Miami's bid to be a World Cup host plays out over 3 hours
By Zachary S. Fagenson
Miami's bid to host World Cup matches in either the 2018 or 2022 tournament comes down to a final three hours next month.
An evaluation team from the Fédération Internationale de Football Association, soccer's international governing body, is to fly to Miami the afternoon of Sept. 8, be whisked off to Sun Life Stadium, which would host matches, and later the Miami Beach Convention Center, which could host the final draw that sets the tournament's group play.
FIFA officials also are to visit New York City, Dallas, Houston and Washington, DC, during their US tour.
The US is one of nine hopefuls seeking the month-long tournament and Miami is one of 18 cities hoping to end up on a list 12 to 15 that will ultimately host the games.
And while Miami is pushing for the 2018 games, it might not be in the cards.
"I'm thinking we might not get it in 2018 even though we're going for it hard," said County Commissioner and Miami-Dade Sports Commission Chair José "Pepe" Diaz, "but 2022 is a given."
As of July 21, Miami, with 66,808 signatures, sat atop the USA Bid Committee's online petition supporting the games, followed by Houston with 65,699 and Los Angeles with 59,104. So far, 937,907 people have signed, nearing the 1 million goal set by the US national soccer team Captain Landon Donovan in early July.
Mr. Diaz and Miami-Dade Sports Commission Executive Director Mike Sophia are to travel to New York City on Sept. 7 to meet with FIFA officials before returning to Miami for the visit.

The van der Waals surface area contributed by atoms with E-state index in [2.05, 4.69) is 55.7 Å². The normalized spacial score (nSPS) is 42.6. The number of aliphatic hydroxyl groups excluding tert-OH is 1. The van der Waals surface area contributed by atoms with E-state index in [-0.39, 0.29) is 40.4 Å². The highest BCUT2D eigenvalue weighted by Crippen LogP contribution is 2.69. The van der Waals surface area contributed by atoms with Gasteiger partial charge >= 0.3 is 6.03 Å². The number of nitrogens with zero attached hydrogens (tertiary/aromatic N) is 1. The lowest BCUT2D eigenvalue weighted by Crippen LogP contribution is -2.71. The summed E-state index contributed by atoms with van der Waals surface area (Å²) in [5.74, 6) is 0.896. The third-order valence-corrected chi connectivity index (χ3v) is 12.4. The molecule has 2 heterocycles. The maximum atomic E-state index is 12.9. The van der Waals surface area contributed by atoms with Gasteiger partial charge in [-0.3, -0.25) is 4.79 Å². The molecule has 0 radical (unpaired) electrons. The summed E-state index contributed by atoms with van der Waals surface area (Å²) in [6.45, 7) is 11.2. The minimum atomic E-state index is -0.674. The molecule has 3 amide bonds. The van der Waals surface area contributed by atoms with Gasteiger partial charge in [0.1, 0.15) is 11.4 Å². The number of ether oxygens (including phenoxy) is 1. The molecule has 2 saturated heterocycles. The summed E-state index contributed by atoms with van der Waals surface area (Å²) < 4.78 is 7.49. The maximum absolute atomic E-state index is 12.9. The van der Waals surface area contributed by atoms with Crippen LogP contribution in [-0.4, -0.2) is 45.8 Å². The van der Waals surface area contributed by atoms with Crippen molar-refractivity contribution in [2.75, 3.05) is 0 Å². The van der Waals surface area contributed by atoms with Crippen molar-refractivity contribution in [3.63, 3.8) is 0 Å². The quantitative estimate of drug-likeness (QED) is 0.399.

"We've got to get hyped in this community," Mr. Diaz said. "Right now we're in that decisive mode. What can we do, what [of Miami] can we show for these men to say this is a place they have to play?
"I'm not going just for a game here. We're shooting for the starting game, the final game. Whatever we can get we're going to shoot for," he added.
Though Mr. Diaz said he hopes to have school children greet the delegation and has the full support of Dolphins and stadium owner Stephen Ross, it seems there's little time to razzle-dazzle FIFA's evaluation team.
"It's a pretty refined visit," said Mr. Sophia of the sports commission. "The schedule's tight. They get shown the locker rooms, field, VIP levels, and we'll have a Q&A for them at the stadium.
"At the convention center we're going to talk about the vision for a convention center in 2018 or 2022 and then we'll talk about how, if the World Cup were today and the [Final] Draw were today, it would happen," he added.
The 3Ĺ-hour visit "is a lot more technical than pomp and circumstance," Mr. Sophia said, though Mr. Diaz did say he's working to have Sun Life Stadium's field converted to a soccer pitch.
The FIFA team will be joined by members of the national bid committee, including bid committee Chair Sunil Gulati, who are "ultimately the ones coordinating this."
The local bid committee, Mr. Sophia added, has worked with the national committee through several visits in recent months to help Miami, and ultimately the US, put its best foot forward.
And regardless of how the US and Miami convince FIFA to host an upcoming tournament here, the benefits of landing the tournament are really something to celebrate.
"Imagine a Super Bowl every day basically for a month," said Mr. Diaz, who pegged the economic impact of the World Cup at about $1 billion.
FIFA is to decide on the location of both tournaments in December.